On May 29, 2019, Connecticut enacted a law establishing a schedule to increase the minimum wage to $15 per hour by June 1, 2023. See Conn. Gen. Stat. § 31-58(i).
Effective July 1, 2019, Idaho increased the statute of limitations for an employee filing a claim for additional salary, wages, penalties, or liquidated damages to 12 months (previously, the statute of limitations was six months). By “additional,” the statute refers to a situation where an employee has been paid for work done or services performed but the employee seeks more compensation for that work or those services. All other actions for wages, penalties, and liquidated damages must be commenced within two years. See Idaho Code § 45-614.
Effective June 1, 2019, employers are permitted to pay employees under 18 years of age the subminimum rate of 85% of the state minimum wage. See Md. Code Ann., Lab. & Empl. § 3-413(d).
Effective July 1, 2019, Minnesota enacted an anti-wage theft law that includes two areas of enforcement: (1) civil enforcement of wage payments, increasing the penalties for failure to pay wages and creating certain notice and recordkeeping requirements; and (2) criminal penalties for intentional wage theft. See 2019 Minn. H.F. No. 2, Article 3.
On May 23, 2019, Kansas City enacted a law prohibiting employers from inquiring about an applicant’s salary history. The law does not prohibit employers from engaging in discussions with applicants about their compensation expectations. See Kansas City, Mo., Municipal Code § 38-102.
On June 12, 2019, Nevada amended its Minimum Wage Increase Initiative. Under the new law, minimum wage in Nevada will increase gradually to $12 per hour over the next five years for employees who are not offered health insurance and $11 for those who are offered health insurance.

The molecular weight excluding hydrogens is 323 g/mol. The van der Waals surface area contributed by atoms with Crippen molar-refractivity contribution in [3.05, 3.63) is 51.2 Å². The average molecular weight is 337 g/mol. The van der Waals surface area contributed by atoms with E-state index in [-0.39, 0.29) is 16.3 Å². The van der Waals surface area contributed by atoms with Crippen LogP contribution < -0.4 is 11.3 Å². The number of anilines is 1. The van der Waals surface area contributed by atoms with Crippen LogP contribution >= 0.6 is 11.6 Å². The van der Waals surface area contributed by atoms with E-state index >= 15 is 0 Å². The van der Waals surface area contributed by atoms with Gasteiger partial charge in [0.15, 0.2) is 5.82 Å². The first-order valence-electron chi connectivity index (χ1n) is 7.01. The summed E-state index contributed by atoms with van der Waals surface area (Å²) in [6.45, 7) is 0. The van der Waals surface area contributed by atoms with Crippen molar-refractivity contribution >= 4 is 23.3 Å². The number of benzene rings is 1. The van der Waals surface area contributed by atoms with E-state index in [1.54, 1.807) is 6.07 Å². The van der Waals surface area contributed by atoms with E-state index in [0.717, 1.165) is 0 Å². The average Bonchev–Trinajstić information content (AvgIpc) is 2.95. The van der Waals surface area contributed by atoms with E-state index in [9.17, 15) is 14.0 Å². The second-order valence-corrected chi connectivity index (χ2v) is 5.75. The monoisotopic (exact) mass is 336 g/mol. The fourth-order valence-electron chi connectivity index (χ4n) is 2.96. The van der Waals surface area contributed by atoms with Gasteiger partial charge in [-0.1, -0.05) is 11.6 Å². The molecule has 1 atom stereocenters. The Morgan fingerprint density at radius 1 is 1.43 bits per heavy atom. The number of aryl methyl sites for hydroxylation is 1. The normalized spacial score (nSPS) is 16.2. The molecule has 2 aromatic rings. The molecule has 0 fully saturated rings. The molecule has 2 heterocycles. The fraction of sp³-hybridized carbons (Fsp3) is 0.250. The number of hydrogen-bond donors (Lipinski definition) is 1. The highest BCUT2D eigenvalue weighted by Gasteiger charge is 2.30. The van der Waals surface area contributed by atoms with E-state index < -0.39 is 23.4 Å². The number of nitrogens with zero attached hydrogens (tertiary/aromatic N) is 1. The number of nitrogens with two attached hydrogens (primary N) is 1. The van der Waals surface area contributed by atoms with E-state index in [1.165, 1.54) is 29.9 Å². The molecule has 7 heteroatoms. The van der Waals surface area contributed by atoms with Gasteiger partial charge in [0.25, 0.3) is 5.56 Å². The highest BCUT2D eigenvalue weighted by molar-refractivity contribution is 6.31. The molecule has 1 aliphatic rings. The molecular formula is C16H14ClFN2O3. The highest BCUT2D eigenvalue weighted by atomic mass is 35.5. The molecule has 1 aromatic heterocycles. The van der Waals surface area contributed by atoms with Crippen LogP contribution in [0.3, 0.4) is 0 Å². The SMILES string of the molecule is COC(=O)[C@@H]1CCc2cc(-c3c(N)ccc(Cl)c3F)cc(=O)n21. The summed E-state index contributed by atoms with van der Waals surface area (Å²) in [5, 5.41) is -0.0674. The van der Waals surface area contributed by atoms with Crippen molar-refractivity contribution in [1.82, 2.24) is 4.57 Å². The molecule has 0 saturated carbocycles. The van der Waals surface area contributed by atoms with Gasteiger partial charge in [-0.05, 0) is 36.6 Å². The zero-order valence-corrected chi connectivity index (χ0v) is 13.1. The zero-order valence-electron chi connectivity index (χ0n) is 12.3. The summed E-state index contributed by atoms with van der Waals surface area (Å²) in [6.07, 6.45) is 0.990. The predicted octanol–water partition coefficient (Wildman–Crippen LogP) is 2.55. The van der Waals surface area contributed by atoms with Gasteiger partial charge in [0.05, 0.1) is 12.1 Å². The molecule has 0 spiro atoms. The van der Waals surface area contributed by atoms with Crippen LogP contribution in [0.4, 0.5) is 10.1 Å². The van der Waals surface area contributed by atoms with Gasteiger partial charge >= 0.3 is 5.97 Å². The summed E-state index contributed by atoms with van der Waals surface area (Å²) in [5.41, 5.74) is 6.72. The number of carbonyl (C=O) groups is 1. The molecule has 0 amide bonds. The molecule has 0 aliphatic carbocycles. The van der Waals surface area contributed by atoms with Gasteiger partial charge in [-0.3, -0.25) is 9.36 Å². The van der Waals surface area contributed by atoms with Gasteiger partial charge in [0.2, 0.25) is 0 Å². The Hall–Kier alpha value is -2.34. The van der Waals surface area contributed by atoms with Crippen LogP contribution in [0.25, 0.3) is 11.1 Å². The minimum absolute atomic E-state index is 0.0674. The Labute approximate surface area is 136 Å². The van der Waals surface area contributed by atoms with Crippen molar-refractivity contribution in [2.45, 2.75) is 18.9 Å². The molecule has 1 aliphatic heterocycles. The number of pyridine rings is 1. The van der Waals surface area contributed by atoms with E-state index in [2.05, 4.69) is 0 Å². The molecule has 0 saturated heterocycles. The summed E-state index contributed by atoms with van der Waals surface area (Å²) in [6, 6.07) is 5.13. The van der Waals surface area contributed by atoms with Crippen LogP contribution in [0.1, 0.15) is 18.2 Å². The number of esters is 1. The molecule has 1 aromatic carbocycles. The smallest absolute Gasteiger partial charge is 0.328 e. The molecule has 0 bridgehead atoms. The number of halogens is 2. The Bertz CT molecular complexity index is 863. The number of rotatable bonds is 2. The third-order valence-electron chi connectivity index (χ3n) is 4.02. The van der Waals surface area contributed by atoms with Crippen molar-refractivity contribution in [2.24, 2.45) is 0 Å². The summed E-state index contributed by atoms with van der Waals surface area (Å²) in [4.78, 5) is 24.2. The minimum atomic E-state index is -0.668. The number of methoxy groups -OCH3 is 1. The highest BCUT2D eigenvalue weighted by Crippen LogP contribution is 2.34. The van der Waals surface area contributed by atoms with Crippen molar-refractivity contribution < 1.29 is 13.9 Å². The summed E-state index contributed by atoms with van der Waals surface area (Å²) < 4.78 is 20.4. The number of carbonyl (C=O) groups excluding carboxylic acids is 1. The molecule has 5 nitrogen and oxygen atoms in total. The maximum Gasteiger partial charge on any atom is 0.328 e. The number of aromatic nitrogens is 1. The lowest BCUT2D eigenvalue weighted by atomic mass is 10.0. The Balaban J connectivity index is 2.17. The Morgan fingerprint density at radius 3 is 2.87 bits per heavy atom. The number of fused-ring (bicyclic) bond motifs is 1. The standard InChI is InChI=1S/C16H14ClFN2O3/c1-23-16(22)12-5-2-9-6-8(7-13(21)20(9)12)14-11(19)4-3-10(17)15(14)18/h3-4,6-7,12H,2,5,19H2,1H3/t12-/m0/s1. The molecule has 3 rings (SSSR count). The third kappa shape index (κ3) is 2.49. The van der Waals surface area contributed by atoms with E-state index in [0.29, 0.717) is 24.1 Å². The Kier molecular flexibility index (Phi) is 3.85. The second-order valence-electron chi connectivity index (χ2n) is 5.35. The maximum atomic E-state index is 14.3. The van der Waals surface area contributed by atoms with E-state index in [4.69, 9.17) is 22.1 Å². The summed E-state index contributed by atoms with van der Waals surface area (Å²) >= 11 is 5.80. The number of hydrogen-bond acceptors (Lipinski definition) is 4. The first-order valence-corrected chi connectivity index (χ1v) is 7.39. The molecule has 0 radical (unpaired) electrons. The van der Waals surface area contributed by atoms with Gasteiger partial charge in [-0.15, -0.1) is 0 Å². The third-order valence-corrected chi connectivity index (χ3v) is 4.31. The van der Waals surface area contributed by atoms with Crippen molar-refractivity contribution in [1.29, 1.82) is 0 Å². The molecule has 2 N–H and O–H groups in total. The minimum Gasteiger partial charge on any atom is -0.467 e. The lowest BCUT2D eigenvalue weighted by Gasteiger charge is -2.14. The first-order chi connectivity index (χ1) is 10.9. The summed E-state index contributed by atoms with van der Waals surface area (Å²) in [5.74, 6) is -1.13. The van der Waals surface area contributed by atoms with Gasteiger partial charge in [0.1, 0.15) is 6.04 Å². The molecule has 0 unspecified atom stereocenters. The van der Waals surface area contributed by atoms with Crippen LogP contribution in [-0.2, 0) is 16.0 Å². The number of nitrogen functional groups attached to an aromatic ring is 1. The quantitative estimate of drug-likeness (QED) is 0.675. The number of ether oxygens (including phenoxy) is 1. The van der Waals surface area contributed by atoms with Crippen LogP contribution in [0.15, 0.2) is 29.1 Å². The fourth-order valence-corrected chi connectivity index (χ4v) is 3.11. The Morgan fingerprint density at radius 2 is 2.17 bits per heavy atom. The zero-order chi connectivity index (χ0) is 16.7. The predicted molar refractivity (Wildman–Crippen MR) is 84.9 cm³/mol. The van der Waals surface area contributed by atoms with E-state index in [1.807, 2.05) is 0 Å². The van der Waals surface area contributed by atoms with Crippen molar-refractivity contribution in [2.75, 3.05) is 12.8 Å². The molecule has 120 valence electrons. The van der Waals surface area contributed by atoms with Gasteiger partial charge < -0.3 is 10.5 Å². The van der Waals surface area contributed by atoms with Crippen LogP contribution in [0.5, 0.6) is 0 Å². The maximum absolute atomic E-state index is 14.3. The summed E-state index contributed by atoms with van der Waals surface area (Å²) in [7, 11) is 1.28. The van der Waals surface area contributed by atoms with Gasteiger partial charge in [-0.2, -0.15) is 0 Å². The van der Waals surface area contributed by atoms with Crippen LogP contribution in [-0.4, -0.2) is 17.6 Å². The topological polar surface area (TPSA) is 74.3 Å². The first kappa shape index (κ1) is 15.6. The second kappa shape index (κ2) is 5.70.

Beginning July 1, 2020, the state will raise the minimum wage 75 cents with annual increases scheduled until 2024. See Nev. Rev. Stat. Ann. § 608.250.
Effective July 1, 2019, New Jersey raised its minimum wage to $10.00 per hour and established a schedule to increase the minimum wage to $15 per hour by 2024. See N.J. Stat. Ann. § 34:11-56a4.
On July 10, 2019, New York enacted a law prohibiting employers from asking job applicants and employees about their wage or salary history. However, applicants and employees may volunteer to disclose or verify their salary history, including for the purpose of negotiating wages or salary. The law is effective January 6, 2020. See 2019 N.Y. SB 6549.
On July 10, 2019, New York amended its equal pay Labor Law 194. Effective October 8, 2019, the law will apply to the following protected classes: age, race, creed, color, national origin, sexual orientation, gender identity or expression, military status, sex, disability, predisposing genetic characteristics, familial status, marital status, and domestic violence victim status. See 2019 N.Y. SB 5248.
On June 26, 2019, the City of Toledo passed an ordinance that prohibits employers from inquiring into or using an applicant’s salary history in making employment decisions. See City of Toledo, Ohio, Ordinance 173-19.
Effective July 28, 2019, Washington enacted the Equal Pay and Opportunities Act to prohibit employers with at least 15 employees from seeking the wage or salary history of a job applicant from either the applicant or the applicant’s current or former employer. See Rev. Code Wash. (ARCW) § 49.58.005. An employer may confirm an applicant’s wage or salary history if the applicant has voluntarily disclosed it or after the employer has negotiated and made an offer of employment with compensation to the applicant. The Act also requires an employer, upon request from an applicant after an initial employment offer has been extended, to provide the minimum wage or salary for the position for which the applicant is applying. This requirement applies equally to a request from an existing employee who is offered a promotion or an internal transfer to a new position.
Effective July 1, 2019, Wyoming amended its Equal Pay Act to increase penalties for violations, including fines up to $500 (previous fines were between $25 and $200) and imprisonment of not less than 10 days nor more than 180 days. Each day a violation continues constitutes a separate offense. See Wyo. Stat. § 27-4-304.
Tricia thanks Jomana Abdallah, the Firm’s Summer Associate, for her assistance with this newsletter.